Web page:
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are the place of sapphires, and it hath dust of gold.”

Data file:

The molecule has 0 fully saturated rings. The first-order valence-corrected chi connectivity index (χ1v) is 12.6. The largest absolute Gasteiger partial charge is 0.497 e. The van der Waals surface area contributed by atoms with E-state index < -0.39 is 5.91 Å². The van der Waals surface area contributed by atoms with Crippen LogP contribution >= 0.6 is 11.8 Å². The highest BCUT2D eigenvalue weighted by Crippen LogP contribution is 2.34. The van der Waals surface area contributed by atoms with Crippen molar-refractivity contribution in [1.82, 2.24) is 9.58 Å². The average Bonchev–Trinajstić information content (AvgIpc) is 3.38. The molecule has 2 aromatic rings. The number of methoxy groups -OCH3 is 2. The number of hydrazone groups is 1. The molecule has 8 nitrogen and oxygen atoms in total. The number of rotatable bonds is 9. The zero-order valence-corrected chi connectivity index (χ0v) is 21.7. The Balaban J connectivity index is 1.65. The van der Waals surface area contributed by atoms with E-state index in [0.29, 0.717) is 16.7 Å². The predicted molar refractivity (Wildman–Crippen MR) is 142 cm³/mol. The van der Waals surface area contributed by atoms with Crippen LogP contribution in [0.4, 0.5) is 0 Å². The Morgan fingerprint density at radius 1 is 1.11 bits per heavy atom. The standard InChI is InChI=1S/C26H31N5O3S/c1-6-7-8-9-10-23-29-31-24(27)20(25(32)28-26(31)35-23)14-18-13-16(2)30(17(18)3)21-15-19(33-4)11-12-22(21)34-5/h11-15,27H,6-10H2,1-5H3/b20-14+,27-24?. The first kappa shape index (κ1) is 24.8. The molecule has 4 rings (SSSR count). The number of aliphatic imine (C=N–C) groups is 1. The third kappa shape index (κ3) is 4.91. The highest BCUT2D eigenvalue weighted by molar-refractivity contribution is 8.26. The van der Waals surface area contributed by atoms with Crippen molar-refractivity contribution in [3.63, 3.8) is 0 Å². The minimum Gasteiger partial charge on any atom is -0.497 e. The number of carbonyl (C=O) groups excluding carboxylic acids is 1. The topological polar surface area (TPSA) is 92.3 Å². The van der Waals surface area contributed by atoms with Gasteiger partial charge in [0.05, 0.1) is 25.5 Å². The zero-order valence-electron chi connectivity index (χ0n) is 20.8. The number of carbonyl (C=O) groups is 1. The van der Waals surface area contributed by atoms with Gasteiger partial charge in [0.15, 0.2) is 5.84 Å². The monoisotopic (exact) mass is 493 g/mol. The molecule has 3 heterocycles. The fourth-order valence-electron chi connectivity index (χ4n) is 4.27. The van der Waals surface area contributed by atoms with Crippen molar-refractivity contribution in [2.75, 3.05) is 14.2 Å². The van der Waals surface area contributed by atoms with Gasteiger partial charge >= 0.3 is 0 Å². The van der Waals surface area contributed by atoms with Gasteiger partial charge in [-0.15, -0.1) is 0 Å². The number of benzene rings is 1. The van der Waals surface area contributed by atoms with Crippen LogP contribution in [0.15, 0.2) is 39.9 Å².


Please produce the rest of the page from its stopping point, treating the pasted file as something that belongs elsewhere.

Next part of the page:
By minerals, or fossils, are meant all those substances dug out of the earth, which have neither life like animals, nor vegetation like plants. The places from which minerals are taken, are called mines. The most val'u-able minerals are called metals. A metal, while in the earth, is generally mixed up with sto'ny and other matters, and in this state, it gets the name of an ore. The circumstances which, in general, distinguish metals from other minerals, are the following: First, They are brillliant or shining ; Second, They are o-paque', or not trans-pa’rent ; that is, they cannot be seen through like a piece of glass; Third, They are extremely heavy; so much so, that the lightest metal is nearly twice as heavy as the heaviest stone of any other description; Fourth, They are mal'le-a-ble ; that is, they can be beaten out with a hammer without breaking as other stones do; Fifth, They are duc'tile ; that is, they can be drawn out to a great length, in the form of a wire, without breaking; Sixth, They are fu'si-ble ; tìat is, they can melt when suf-fici'ent heat is applied to them for that purpose. The principal metals are gold, silver, copper, iron, lead, and tin.